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Everything you need to know about filler migration

Everything you need to know about filler migration

A fear of filler migration is incredibly common. It is very understandable why people would be apprehensive too.

A fear of filler migration is incredibly common. It is very understandable why people would be apprehensive too. The fear can become a barrier to having the treatment, especially if you don’t fully understand how or why the migration happens. As with everything, knowledge is vital. We will look at what migration is, why it happens and how it can be avoided.

Filler migration is when filler moves out the area it was injected to and into a different anatomical area or plane/depth. People usually become familiar with the concept in the context of lip filler as there are so many migrated lip fillers around. Despite filler migration being possible in every part of the face, it is most common in the lips due to how mobile the area is. There are many cases or pictures all over the internet of poorly applied or botched lip filler where it has moved up above the lip line into the area between the nose and the mouth. This is often where the terms ‘duck lips’ or ‘filler moustache’ come from. Unfortunately, it is extremely common as there are so many unqualified non medical people injecting fillers. It is also something that happens slowly and insidiously. Often patients will not even realise it has happened. They may feel over time that their lips appear thinner as all the filler has moved above the lips. Sometimes this even weighs the pink part of the lips down. They come seeking for more fillers and money minded injectors will keep injecting without explaining what has happened which just leads to further migration and unnatural results.

So can the risk of migration ever fully be eradicated? The short answer is, unfortunately, no. It can happen even in the best hands as some patient’s anatomy is just more prone to this. There are many steps you can take to prevent migration which we will discuss; however, it’s impossible to ever say to a patient you will 100% not experience any migration. On very rare occasions, it can just happen and nobody is at fault. Before we look at how migration can be avoided, before ever being injected, you must know what your injector would do if migration did happen. First and foremost, you need to have an honest and open relationship with them so you can be assured that if migration did happen it would be fixed and dealt with. This goes beyond migration too, and you should always ask your injector what they would do if any complications did arise with your treatment.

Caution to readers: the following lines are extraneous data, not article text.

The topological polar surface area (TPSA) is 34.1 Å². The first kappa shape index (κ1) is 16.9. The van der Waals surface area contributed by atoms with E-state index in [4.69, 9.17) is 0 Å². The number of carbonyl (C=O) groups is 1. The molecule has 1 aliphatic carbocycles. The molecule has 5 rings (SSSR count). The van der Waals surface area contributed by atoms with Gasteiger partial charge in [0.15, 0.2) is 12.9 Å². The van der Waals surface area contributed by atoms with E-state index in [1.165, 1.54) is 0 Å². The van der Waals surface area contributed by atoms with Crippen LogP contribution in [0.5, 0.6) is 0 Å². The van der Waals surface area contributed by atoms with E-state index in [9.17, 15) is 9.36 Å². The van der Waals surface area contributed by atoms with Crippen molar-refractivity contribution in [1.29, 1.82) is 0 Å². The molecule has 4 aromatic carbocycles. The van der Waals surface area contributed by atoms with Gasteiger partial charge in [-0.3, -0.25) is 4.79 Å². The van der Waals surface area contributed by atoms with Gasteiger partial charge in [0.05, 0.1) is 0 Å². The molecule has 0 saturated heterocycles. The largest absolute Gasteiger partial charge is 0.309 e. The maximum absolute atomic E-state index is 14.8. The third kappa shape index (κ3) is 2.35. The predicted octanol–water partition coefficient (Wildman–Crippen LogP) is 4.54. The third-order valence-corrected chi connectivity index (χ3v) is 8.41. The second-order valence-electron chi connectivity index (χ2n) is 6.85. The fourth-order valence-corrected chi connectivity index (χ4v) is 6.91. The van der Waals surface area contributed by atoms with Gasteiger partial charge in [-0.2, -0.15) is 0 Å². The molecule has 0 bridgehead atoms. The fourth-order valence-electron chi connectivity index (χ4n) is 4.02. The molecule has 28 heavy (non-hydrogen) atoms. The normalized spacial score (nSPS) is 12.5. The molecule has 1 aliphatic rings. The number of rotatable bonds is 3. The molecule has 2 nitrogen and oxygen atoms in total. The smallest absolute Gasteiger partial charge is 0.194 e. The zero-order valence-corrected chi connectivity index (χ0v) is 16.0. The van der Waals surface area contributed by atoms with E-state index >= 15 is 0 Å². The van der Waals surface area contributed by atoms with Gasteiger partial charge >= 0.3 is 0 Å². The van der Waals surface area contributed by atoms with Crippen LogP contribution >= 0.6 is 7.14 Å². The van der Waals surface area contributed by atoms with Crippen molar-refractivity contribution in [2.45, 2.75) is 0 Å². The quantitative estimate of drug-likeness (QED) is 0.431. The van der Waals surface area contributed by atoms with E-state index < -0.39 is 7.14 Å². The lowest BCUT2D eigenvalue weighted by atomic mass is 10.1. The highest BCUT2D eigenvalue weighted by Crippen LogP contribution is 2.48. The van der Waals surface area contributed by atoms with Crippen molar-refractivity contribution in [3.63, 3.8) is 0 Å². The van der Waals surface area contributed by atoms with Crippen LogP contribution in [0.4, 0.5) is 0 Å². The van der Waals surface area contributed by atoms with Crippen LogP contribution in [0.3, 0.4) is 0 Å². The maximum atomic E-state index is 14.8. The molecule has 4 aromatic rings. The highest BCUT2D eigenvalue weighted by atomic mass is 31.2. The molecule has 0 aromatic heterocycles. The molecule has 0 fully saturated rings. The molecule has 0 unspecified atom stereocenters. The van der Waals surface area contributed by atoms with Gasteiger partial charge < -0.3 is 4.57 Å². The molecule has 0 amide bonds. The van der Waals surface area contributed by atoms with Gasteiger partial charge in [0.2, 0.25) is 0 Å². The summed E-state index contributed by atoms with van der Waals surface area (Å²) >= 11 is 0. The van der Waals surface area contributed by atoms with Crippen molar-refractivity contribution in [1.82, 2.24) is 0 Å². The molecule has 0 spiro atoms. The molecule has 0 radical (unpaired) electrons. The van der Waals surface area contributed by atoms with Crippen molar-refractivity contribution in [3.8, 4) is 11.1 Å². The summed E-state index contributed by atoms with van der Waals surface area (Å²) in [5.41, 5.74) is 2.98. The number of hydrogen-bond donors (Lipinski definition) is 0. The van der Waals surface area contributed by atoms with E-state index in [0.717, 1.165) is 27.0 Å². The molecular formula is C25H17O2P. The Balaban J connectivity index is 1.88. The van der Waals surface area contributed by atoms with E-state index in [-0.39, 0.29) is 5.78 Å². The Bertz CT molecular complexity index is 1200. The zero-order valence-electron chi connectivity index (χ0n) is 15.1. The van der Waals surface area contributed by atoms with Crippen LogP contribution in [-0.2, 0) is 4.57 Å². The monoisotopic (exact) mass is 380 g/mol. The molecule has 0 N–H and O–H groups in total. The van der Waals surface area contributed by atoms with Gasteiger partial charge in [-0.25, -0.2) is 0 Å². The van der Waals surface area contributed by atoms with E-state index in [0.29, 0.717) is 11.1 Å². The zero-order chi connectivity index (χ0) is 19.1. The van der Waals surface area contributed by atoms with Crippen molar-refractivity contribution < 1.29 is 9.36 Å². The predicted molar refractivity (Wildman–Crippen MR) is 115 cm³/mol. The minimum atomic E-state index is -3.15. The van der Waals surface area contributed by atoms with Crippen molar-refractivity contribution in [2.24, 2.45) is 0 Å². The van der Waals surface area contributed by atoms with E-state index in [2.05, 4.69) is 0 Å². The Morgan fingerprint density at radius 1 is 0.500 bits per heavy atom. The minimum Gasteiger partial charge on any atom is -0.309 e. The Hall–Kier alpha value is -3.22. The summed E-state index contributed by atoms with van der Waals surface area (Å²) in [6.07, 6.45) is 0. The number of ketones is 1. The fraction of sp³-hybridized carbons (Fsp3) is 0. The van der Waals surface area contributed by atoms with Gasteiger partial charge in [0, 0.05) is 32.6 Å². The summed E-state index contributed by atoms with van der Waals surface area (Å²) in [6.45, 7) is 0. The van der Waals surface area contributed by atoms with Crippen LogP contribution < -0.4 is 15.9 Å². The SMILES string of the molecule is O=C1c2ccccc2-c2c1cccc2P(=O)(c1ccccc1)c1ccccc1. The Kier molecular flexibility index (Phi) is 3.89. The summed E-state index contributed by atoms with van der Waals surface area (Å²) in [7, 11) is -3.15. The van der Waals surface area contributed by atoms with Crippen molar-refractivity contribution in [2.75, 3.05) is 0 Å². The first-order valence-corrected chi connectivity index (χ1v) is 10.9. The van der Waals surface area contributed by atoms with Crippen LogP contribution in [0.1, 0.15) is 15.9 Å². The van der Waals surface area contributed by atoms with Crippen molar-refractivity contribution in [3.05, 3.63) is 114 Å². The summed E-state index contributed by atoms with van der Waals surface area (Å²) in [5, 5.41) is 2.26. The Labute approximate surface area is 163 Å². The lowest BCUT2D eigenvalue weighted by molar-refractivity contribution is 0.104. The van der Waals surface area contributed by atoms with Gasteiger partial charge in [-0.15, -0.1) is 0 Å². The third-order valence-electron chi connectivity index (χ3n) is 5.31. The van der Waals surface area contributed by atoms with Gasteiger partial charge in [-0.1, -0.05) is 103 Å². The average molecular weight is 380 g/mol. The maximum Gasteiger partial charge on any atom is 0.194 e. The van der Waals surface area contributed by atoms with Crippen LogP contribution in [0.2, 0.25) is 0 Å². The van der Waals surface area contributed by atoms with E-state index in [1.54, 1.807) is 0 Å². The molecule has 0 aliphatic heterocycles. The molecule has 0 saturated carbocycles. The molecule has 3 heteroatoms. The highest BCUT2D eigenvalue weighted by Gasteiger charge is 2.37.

The most important thing you can do to protect yourself from migration is to pick the right injector. The face is incredibly complex and precious. We firmly believe that only medical professionals (nurses, doctors and dentists) should be able to inject due to their understanding of facial anatomy and medical understanding to assist their patient if anything goes wrong. The shocking thing about the UK is that it is still legal for anyone to buy fillers and inject them because they are not considered prescription medicines. However, the medicine used to dissolve fillers is prescription only so they usually either do not have access to them or do not have the appropriate knowledge to administer it or deal with complications that can arise from the dissolving enzyme. The dissolving enzyme carries a risk of anaphylaxis which can be life-threatening and every medic has to have the training and emergency equipment to deal with this. You have one face and one body, why risk it?

Why and how could your injector contribute to the risk of migration?